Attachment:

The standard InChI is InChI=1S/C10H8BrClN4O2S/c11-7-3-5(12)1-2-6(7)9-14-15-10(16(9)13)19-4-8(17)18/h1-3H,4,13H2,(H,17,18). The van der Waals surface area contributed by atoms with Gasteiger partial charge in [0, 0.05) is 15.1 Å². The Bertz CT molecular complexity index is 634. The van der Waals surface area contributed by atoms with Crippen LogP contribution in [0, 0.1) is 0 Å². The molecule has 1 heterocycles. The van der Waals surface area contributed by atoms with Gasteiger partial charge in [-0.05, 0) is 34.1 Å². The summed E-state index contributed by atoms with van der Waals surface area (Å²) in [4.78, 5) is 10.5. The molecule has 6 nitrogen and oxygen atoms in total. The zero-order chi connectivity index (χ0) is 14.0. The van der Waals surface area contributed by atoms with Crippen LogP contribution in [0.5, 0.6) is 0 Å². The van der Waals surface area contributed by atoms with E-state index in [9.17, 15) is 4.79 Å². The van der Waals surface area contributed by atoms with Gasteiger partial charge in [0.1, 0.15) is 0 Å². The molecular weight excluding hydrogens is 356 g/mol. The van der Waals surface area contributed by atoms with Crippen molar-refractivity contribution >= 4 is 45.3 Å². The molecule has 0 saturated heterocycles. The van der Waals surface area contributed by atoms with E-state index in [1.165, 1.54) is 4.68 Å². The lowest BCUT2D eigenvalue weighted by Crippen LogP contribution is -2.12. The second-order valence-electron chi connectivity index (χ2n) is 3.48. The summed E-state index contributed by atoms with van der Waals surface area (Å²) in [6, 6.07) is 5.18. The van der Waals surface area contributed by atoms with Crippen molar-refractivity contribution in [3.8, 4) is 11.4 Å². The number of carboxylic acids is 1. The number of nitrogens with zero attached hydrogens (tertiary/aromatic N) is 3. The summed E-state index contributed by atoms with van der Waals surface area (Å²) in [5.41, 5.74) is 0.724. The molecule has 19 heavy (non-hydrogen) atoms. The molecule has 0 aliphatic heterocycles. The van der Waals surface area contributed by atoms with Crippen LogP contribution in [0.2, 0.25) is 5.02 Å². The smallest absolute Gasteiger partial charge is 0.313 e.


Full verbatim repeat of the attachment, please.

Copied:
The standard InChI is InChI=1S/C10H8BrClN4O2S/c11-7-3-5(12)1-2-6(7)9-14-15-10(16(9)13)19-4-8(17)18/h1-3H,4,13H2,(H,17,18). The van der Waals surface area contributed by atoms with Gasteiger partial charge in [0, 0.05) is 15.1 Å². The Bertz CT molecular complexity index is 634. The van der Waals surface area contributed by atoms with Crippen LogP contribution in [0, 0.1) is 0 Å². The molecule has 1 heterocycles. The van der Waals surface area contributed by atoms with Gasteiger partial charge in [-0.05, 0) is 34.1 Å². The summed E-state index contributed by atoms with van der Waals surface area (Å²) in [4.78, 5) is 10.5. The molecule has 6 nitrogen and oxygen atoms in total. The zero-order chi connectivity index (χ0) is 14.0. The van der Waals surface area contributed by atoms with Crippen LogP contribution in [0.5, 0.6) is 0 Å². The van der Waals surface area contributed by atoms with E-state index in [9.17, 15) is 4.79 Å². The van der Waals surface area contributed by atoms with Gasteiger partial charge in [0.1, 0.15) is 0 Å². The molecular weight excluding hydrogens is 356 g/mol. The van der Waals surface area contributed by atoms with Crippen molar-refractivity contribution >= 4 is 45.3 Å². The molecule has 0 saturated heterocycles. The van der Waals surface area contributed by atoms with E-state index in [1.165, 1.54) is 4.68 Å². The lowest BCUT2D eigenvalue weighted by Crippen LogP contribution is -2.12. The second-order valence-electron chi connectivity index (χ2n) is 3.48. The summed E-state index contributed by atoms with van der Waals surface area (Å²) in [6, 6.07) is 5.18. The van der Waals surface area contributed by atoms with Crippen molar-refractivity contribution in [3.8, 4) is 11.4 Å². The number of carboxylic acids is 1. The number of nitrogens with zero attached hydrogens (tertiary/aromatic N) is 3. The summed E-state index contributed by atoms with van der Waals surface area (Å²) in [5.41, 5.74) is 0.724. The molecule has 19 heavy (non-hydrogen) atoms. The molecule has 0 aliphatic heterocycles. The van der Waals surface area contributed by atoms with Crippen LogP contribution in [0.2, 0.25) is 5.02 Å². The smallest absolute Gasteiger partial charge is 0.313 e.